Abstract Body

Identifying patients with acute HIV infection (AHI) is important; (1) patients with AHI benefit from immediate start of antiretroviral therapy (ART), (2) early treatment of AHI could have a significant impact on the ongoing HIV epidemic, (3) patients who start ART during AHI may offer insight into the potential for post treatment HIV control. The recent development of point-of-care HIV RNA tests has made prompt diagnosis of AHI possible at time of care seeking. However, these tests are expensive and guidelines on whom to test for AHI are lacking.

A case definition for possible AHI based on literature and expert opinion – including 14 symptoms associated with AHI – was evaluated using data from the Amsterdam Cohort Studies (ACS), the Netherlands. We optimized the risk score by constructing 2 multivariable logistic regression models: one including only symptoms and one combining symptoms with known risk factors for HIV seroconversion, using generalized estimating equations. Points were assigned to each of the symptoms and risk factors equal to the beta coefficients. Several risk scores were generated and the optimal risk score was validated using data of the Multicenter AIDS Cohort Study (MACS), USA.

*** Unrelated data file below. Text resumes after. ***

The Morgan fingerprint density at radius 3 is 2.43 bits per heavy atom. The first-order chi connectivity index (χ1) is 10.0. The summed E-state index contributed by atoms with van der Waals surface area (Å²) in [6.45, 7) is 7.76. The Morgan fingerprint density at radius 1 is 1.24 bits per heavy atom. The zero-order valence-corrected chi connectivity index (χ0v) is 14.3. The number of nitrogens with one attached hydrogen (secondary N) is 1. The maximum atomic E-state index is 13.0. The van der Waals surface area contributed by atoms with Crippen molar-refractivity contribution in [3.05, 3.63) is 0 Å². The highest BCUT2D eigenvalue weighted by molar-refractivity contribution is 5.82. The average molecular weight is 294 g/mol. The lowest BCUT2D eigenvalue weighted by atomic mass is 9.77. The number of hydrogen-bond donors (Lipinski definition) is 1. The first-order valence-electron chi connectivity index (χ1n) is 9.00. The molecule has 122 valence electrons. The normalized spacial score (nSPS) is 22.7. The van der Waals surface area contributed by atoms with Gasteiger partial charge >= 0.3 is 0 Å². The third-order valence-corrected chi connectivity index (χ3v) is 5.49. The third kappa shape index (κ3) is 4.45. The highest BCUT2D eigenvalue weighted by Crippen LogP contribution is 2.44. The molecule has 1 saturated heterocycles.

Using data from 1,562 MSM with 17,271 seronegative and 175 seroconversion visits in the ACS, the area under the curve (AUC) for the case definition was 0.70. Sensitivity was 45.7% (95%CI 38.2-53.4) and specificity 89.5% (95%CI 89.1-90.0). The optimal risk score included 4 symptoms (oral thrush, fever, lymphadenopathy, weight loss) and 3 risk factors (self-reported gonorrhea, receptive condomless anal intercourse, more than 5 sexual partners, all in the preceding 6 months) and yielded an AUC of 0.82. Sensitivity was 76.3% (95%CI 68.2-83.2) and specificity 76.3% (95%CI 75.6-77.0). Validation in the MACS resulted in an AUC of 0.78, sensitivity of 56.0% (95%CI 48.5-63.4) and specificity of 88.5% (95%CI 0.74-0.82). Using this risk score as a screening tool, 11.7% (MACS) to 24.2% of men (ACS) would be indicated for AHI testing.

A risk score for AHI including risk factors and symptoms performed better than a risk score including only symptoms. The optimal risk score had good performance in the ACS and performed comparable (but lower sensitivity) in the validation study. Screening for AHI with our optimal risk score would increase the efficiency of HIV RNA testing and potentially enhance early diagnosis and immediate treatment.